The comparisons with Robbie Keane are inevitable and yes Connor Ronan deserves to be mentioned in the same breath - that's how good he is, aged just 18.
With Lambert talking him up so much in recent weeks it was no surprise that Ronan earned his full Wolves debut, and also no surprise that he took to the Championship with apparent ease.
Playing on the left of a midfield three, Ronan grew into the game and was no passenger. His free kick led to Wolves' penalty appeal and his pass led to Mason hitting the post. He played his natural game - and his team mates had the confidence (and respect) to regularly give him the ball.
Ronan has played in the number 10 role or on the flanks as a youth player but long-term is position may be central midfield. Either way his - and Wolves' - future looks very bright.
The fact he replaced a £7million record signing and the team didn't look weaker for it tells you everything you need to know about Ronan's talent.
Kudos to Lambert
He was greeted with a squad of 30 first-team players when he arrived at Molineux.
But Lambert has still found space in his squad for two youngsters in Ronan and Bright Enobakhare.
That's a decision that takes guts. He has eschewed more experienced pros in favour of giving youth a chance, despite Wolves flirting with the bottom three, backing up his statement that if players are good enough they're old enough.
The Wolves boss could easily have turned to the likes of Joao Teixeira or Jed Wallace to play the number 10 role lately, or brought George Saville or Prince Oniangue into midfield yesterday.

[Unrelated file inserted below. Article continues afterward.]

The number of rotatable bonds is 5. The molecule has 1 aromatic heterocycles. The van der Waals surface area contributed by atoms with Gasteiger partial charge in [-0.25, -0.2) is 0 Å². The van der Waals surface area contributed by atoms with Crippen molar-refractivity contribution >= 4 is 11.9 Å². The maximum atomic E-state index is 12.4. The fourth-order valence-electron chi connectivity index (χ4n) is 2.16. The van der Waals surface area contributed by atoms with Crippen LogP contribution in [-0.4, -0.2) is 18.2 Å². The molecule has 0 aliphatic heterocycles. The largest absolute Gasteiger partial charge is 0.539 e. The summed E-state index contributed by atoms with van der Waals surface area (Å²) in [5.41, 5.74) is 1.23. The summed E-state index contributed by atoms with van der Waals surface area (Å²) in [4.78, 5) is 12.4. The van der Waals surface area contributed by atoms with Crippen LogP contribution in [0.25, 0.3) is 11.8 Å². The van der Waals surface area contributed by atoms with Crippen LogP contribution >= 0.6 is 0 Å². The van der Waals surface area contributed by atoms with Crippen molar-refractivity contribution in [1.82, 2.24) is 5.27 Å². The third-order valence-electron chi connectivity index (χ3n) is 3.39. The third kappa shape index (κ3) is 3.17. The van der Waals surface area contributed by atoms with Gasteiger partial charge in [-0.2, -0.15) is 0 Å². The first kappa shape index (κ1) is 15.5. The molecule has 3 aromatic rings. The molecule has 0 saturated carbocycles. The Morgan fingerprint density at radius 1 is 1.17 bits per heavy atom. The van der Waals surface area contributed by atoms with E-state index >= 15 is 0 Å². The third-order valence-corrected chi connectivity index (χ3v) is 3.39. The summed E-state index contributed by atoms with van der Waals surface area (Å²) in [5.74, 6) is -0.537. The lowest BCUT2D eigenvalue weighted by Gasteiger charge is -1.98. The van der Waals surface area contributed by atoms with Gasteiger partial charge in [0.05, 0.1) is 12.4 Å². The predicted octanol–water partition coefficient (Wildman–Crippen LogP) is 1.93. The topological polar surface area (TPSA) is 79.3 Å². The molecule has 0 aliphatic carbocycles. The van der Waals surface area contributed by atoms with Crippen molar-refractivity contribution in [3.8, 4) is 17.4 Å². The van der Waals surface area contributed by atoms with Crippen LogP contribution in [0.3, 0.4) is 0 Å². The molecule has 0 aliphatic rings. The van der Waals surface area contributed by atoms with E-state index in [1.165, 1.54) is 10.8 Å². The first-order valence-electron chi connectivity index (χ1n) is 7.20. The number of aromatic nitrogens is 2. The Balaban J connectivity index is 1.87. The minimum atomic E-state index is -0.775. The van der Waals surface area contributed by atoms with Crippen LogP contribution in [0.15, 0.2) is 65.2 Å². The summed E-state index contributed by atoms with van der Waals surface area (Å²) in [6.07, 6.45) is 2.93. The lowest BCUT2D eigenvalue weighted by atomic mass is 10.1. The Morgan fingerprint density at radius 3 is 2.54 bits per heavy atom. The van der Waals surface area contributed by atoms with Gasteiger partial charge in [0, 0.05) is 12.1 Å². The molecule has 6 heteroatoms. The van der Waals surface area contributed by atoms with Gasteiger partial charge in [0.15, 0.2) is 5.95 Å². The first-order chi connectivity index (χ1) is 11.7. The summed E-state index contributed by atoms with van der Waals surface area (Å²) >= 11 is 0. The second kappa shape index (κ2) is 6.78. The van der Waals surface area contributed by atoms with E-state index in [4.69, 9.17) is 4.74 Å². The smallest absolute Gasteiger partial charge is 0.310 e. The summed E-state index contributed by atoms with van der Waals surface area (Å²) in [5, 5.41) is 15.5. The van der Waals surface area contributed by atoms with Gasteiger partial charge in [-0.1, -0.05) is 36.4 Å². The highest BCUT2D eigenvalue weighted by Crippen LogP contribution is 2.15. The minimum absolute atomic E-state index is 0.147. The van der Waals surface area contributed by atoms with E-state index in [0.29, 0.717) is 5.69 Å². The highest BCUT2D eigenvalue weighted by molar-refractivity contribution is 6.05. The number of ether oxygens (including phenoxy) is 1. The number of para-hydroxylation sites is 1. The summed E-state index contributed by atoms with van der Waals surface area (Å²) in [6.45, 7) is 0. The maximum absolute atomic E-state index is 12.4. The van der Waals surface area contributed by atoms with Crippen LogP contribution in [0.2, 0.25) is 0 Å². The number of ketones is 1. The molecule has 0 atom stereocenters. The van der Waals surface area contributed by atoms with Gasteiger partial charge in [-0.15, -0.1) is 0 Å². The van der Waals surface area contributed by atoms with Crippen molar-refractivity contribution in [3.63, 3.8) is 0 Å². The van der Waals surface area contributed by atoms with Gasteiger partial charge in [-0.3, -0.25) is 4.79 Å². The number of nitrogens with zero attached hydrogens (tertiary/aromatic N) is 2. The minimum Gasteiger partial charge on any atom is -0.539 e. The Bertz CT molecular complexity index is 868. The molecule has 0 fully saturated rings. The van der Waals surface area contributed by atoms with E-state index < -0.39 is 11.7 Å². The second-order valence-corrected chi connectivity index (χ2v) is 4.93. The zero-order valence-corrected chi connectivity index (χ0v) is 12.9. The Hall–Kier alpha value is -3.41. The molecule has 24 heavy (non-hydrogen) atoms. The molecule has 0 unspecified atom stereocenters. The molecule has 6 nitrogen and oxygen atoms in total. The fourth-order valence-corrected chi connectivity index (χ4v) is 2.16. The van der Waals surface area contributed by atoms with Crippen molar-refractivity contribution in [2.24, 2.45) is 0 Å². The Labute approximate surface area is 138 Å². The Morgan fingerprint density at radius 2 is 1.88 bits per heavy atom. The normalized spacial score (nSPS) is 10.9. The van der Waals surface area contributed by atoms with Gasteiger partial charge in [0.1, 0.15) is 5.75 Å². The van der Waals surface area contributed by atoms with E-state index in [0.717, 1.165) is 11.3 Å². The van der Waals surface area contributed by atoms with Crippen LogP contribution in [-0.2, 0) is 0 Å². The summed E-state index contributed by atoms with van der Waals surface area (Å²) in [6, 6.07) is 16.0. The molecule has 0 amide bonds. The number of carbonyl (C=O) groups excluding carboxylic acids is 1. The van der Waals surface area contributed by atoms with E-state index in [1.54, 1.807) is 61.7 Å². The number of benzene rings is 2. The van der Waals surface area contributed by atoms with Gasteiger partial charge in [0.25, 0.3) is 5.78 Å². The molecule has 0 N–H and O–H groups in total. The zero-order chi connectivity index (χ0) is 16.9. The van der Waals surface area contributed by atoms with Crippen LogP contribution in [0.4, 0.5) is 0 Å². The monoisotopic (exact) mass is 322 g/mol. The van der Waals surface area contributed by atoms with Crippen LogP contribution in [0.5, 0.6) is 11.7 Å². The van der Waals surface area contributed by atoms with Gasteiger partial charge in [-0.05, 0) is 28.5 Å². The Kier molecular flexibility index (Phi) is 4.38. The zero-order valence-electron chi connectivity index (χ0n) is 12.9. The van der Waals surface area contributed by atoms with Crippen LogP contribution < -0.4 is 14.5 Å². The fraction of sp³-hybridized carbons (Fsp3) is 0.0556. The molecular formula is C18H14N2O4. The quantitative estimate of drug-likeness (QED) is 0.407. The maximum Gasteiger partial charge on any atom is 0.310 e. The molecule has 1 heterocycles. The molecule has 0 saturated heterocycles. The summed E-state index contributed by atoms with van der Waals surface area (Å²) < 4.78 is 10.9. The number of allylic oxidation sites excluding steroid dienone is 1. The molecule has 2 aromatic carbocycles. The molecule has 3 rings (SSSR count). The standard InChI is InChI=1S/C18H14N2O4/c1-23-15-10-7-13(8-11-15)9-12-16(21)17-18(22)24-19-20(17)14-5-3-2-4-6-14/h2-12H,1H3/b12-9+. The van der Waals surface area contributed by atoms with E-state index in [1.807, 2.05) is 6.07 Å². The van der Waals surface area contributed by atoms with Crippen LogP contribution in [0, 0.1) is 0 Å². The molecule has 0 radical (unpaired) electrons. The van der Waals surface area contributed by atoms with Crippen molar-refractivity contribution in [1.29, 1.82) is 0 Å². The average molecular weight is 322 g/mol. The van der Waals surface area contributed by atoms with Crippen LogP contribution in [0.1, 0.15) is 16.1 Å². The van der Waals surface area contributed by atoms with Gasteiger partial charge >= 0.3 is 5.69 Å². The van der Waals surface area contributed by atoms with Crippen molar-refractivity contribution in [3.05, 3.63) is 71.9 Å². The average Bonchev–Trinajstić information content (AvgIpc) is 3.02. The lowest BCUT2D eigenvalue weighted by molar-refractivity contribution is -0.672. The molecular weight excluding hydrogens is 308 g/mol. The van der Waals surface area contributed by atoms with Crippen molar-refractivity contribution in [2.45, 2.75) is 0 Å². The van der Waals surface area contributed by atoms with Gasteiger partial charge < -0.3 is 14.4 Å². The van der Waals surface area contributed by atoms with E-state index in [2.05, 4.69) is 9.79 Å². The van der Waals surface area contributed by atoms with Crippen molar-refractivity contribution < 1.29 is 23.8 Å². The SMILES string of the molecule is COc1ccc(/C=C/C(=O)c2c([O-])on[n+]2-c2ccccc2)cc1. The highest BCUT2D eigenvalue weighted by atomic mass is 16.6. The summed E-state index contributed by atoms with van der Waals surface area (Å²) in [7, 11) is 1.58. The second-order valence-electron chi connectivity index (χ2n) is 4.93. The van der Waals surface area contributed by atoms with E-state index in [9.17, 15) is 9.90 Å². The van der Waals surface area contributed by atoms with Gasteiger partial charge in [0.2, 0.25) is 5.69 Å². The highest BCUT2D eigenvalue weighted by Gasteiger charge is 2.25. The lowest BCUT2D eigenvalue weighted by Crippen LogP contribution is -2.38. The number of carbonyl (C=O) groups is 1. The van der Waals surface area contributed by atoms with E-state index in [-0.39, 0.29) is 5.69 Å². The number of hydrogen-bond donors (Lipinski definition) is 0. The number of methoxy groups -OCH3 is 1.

But he believes in Wolves' youngsters. The next generation are as good as he's seen in many years, Lambert has stated.
To turn to them already shows great faith and sage management - and bodes well for Wolves' future. It's something his predecessor Walter Zenga ignored at his peril.
It also suggests the above four players might not be at Molineux for much longer.
Talking of showing faith, Lambert did exactly that in Danny Batth yesterday and was rewarded with a clean sheet.
Batth endured two poor games at home to Bristol City and QPR, playing his part in all four goals that were conceded in those two games.
At Hillsborough, though, he looked a different player. And that's becoming something of a recurring theme, not only in Batth but the whole back four.
Wolves' defensive rearguard has been much more composed, assured and organisation away from Molineux of late.
As the below table shows, Wolves are scoring far more at home but also conceding far more.
On the road they're playing to a game plan, they don't look nervous in possession and mistakes are being kept to a minimum.
In fact without the second half at Cardiff they'd be unbeaten in five away games having conceded only one goal
So why the Molineux meltdown? Are Wolves too open and attacking? Are the players struggling to cope with the pressure of a home crowd? Probably a bit of both. If Lambert can replicate Wolves' away results at home Wolves will start climbing the table pretty rapidly.
LAST FIVE AT HOME
Won - 1
Drawn - 1
Lost - 3
Scored - 10
Conceded - 13
Points - 4
LAST FIVE AWAY
Won - 2
Drawn - 2
Lost - 1
Scored - 5
Conceded - 3
Point - 8